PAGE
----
of trustees. Thomas Beaver, of Danville,
endowed the chair of botany, to which he
gave the name of the Jessie Chamberlin Profes-
sorship, in loving memory of a daughter. Rev.
Thomas C. Porter, D. D., LL. D., a alumnus of
the class of 1840, who had for a score of years
ably filled the Professorship of Natural Sciences
in Franklin and Marshall College, was called ta
this chair, a position which he graced for thirty-
five years, until his death in 1901. Dr. Porter
gradually built up an extensive College Herbar-
ium particularly rich in North American species.
It contains the type-specimens of the species de-
scribed by him in his monographs. A Library
also, rich in the literature pertaining to the sub-
ject, has been accumulated in the same way, and
the letters received in correspondence with dis-
tinguished naturalists have been preserved. The
flora of the state of Pennsylvania is acknowledged
to be the most complete in existence. It is fully
described by him in a posthumous work edited
by his nephew, John Kunkel Small, Ph. D., 1903.
In Northampton county and at various points
along the Delaware river Dr. Porter discovered
many rare plants some of them belonging to vege-
tation of the glacial epoch.

Another liberal donor was Barton H. Jenks,
of Philadelphia, who built on the lower slope of
the campus the handsome and commodious hall



that still bears his name, and is now used by the
Biological Department. The Astronomical Ob-
servatory was erected in 1865 by the liberality of
Professor Traill Green, M. D., LL. D., whose
services to the College as professor and trustee
began in 1837 and ended with his death in 1897.
At the time of laying of its corner stone an ad-
dress was delivered by Professor William Hark-
ness, M. D., LL. D., of the class of 1858, who
for a long time was connected with the scientific
work of the government, and well known as the
head of the Naval Observatorv at ^^'ashington.

of the building. Another trustee who also served
the College long and well, was found in Williami
Adamson, a manufacturer of Philadelphia, wha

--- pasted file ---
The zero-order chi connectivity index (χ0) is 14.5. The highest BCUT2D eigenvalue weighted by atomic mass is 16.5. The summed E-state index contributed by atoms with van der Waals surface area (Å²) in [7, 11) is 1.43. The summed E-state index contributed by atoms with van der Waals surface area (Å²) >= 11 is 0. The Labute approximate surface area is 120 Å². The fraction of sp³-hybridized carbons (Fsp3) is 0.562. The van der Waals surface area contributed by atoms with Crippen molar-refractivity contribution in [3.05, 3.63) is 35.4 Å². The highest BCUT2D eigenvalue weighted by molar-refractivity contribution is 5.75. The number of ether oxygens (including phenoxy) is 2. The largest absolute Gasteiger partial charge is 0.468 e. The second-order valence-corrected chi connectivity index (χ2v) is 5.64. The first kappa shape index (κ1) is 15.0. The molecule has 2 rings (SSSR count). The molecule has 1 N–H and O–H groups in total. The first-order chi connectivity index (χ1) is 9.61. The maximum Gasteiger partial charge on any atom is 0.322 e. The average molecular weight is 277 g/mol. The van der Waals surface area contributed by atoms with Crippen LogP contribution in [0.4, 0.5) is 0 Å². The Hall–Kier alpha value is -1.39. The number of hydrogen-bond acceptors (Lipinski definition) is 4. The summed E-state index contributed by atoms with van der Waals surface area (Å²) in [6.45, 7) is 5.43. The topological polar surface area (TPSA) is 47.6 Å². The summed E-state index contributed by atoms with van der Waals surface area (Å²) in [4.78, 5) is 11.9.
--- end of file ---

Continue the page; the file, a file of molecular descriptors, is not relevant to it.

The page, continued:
was an elder in the church at Germantown, of
which Dr. Knox was pastor. The latter so ur-
gently stated the needs of the College that Mr.
Adamson was led to endow the Professorship of
Analytical Chemistry in the sum of $20,000. The
Professorship of ^Mining Engineering was en-
dowed by George B. Alarkle, of Hazleton. John'
Welles Hollenback, the successor of Mr. Pardee
as president of the board of trustees, endowed


It consists of a tower, two transit rooms with a
lecture room attached, is fitted up with re-
volving dome and telescope, a transit instru-
ment, and other apparatus for observing
astronomical facts, and for a thorough
study of astronomy. The citizens of Easton
added a commodious wing at the east end of the
original College building, and several ladies of
Pennsylvania contributed funds to build a chapel
at the west end, thus completing the symmetry

the Professorship of Mathematics, besides mak-
ing generous gifts to the College. The benefac-
tions of JNIr. Hollenback constitutes of itself a
long chapter in the history of the College. He is
still living, and continuing his friendly interest
in the institution, with which members of his
family have been connected during nearly all its

In "The ]\Ien of Lafayette," page 47, we find
the statement that the citizens of Easton con-


tributed in 1872 the sum of $22,624 to complete
the east wing of South College, and in 1872, the
sum of $4,700 toward the new Chapel, to which
also Mrs. W. C. Ferriday and Mrs. Ellen J.
Welles, of Wyalusing, Pennsylvania, contributed
each $5,000. John A. Brown, of Philadelphia,
$20,000; Charles O. Baird, of Philadelphia, $16,-
000; F. JNIarquand's estate, of Brooklyn, $17,500;
William E. Dodge, of New York and Joseph H.
Scranton, of Scranton, Pennsylvania, each $15,-
000; Thomas L. McKeen and Mrs. W. C. Cat-
tell, both of Easton, each $10,000; Seldon T.
Scranton, of Oxford, New Jersey, $7,500; Al-
fred Martien, of Philadelphia, and Benjamin G.
Clark, of New York, each $6,000 ; Morris Patter-